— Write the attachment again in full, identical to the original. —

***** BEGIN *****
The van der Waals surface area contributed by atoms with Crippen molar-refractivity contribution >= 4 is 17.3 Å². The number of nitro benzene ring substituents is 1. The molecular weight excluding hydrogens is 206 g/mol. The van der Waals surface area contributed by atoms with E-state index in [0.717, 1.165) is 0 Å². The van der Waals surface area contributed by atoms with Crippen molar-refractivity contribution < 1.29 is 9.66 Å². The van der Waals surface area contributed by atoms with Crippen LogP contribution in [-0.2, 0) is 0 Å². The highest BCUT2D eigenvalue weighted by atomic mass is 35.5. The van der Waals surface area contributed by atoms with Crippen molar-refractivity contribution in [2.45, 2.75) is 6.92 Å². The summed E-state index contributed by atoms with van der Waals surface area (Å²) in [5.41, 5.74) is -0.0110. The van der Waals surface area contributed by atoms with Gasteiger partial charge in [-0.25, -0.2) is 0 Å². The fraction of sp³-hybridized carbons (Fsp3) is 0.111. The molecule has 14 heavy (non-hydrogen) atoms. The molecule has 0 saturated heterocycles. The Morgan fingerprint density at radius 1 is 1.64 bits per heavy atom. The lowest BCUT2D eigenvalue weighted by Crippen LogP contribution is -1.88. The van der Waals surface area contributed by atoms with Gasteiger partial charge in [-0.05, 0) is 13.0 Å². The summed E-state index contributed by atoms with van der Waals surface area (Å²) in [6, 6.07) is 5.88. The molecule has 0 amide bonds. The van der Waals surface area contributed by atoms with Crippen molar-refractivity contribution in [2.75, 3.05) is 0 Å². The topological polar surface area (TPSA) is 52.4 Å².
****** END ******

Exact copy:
The van der Waals surface area contributed by atoms with Crippen molar-refractivity contribution >= 4 is 17.3 Å². The number of nitro benzene ring substituents is 1. The molecular weight excluding hydrogens is 206 g/mol. The van der Waals surface area contributed by atoms with E-state index in [0.717, 1.165) is 0 Å². The van der Waals surface area contributed by atoms with Crippen molar-refractivity contribution < 1.29 is 9.66 Å². The van der Waals surface area contributed by atoms with Crippen LogP contribution in [-0.2, 0) is 0 Å². The highest BCUT2D eigenvalue weighted by atomic mass is 35.5. The van der Waals surface area contributed by atoms with Crippen molar-refractivity contribution in [2.45, 2.75) is 6.92 Å². The summed E-state index contributed by atoms with van der Waals surface area (Å²) in [5.41, 5.74) is -0.0110. The van der Waals surface area contributed by atoms with Gasteiger partial charge in [-0.25, -0.2) is 0 Å². The fraction of sp³-hybridized carbons (Fsp3) is 0.111. The molecule has 14 heavy (non-hydrogen) atoms. The molecule has 0 saturated heterocycles. The Morgan fingerprint density at radius 1 is 1.64 bits per heavy atom. The lowest BCUT2D eigenvalue weighted by Crippen LogP contribution is -1.88. The van der Waals surface area contributed by atoms with Gasteiger partial charge in [-0.05, 0) is 13.0 Å². The summed E-state index contributed by atoms with van der Waals surface area (Å²) in [6, 6.07) is 5.88. The molecule has 0 amide bonds. The van der Waals surface area contributed by atoms with Crippen molar-refractivity contribution in [2.75, 3.05) is 0 Å². The topological polar surface area (TPSA) is 52.4 Å².